In this paper, we presented a robust authentication system for writer identification. The system is based on extracting local window based features from the text and then classifying the local features into clusters. The frequent patterns are retained and used as a reference base for that particular writer. These patterns mainly characterize handwriting, as each writer writes in their own individual way. The results achieved are promising, and have the potential to carry this method forward. We tested the system for signature verification as well and found that in this case, the system could also be employed. We feel that the identification can further be enhanced, by dividing the text into windows in a more adaptive manner. The method also has the potential to be used for other languages, by simply fixing the window size accordingly. If we can add the capability to automatically select a window size, it would better automate our system.

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  • [Fig. 1.] Authentication system architecture.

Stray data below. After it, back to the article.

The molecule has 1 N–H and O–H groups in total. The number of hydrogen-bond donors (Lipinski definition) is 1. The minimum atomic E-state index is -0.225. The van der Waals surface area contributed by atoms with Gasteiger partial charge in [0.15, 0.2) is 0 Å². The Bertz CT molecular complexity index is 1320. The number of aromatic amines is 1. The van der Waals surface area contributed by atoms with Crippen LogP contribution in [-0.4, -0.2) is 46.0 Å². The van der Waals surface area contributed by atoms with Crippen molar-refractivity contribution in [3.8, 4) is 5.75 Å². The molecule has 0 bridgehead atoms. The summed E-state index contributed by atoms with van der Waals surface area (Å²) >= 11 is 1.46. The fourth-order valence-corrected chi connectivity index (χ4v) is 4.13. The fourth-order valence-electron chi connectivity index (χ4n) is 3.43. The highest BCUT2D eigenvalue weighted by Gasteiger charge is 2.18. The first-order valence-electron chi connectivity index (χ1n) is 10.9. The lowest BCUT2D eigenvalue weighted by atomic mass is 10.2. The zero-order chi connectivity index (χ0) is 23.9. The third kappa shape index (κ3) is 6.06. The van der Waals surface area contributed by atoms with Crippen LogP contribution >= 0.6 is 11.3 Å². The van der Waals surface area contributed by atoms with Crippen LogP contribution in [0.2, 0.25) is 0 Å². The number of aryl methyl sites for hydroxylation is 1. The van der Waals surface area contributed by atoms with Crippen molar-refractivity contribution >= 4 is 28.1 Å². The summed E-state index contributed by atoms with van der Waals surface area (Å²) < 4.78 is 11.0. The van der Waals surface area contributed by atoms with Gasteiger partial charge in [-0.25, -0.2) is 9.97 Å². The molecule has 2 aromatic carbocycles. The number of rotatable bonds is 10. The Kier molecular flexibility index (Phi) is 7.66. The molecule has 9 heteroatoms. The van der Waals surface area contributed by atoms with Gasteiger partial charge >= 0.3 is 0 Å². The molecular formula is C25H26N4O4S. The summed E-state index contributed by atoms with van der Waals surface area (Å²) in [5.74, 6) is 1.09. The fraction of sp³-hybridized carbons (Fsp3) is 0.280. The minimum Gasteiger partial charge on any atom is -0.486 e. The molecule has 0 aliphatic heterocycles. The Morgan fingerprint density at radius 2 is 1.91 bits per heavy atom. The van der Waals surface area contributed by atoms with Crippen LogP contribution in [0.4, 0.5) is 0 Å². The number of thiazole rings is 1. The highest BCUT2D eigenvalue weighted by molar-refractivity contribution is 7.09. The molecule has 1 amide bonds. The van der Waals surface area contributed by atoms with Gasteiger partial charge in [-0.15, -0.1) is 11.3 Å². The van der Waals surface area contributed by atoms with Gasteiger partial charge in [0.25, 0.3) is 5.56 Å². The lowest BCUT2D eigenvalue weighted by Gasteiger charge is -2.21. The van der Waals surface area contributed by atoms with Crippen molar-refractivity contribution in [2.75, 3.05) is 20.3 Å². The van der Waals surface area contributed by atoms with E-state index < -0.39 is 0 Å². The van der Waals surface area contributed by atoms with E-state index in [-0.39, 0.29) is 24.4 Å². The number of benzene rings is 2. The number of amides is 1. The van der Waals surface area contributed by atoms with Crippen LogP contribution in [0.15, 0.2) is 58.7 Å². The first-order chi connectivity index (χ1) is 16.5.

Authentication system architecture.
  • [Fig. 2.] Position of window on text component.
    Position of window on text component.
  • [Fig. 3.] Division of a word into small sub-images of window size.
    Division of a word into small sub-images of window size.
  • [Fig. 4.] Local features representing a writer.
    Local features representing a writer.
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  • [Fig. 5.] Identification authenticity at different window sizes.
    Identification authenticity at different window sizes.
  • [Fig. 6.] Examples of signatures.
    Examples of signatures.
  • [Fig. 7.] Inertial axis of the signature and the redressed signature.
    Inertial axis of the signature and the redressed signature.
  • [Fig. 8.] Receiver operating characteristic (ROC) curve on the signatures. FAR: false accept rate, FRR: false reject rate.
    Receiver operating characteristic (ROC) curve on the signatures. FAR: false accept rate, FRR: false reject rate.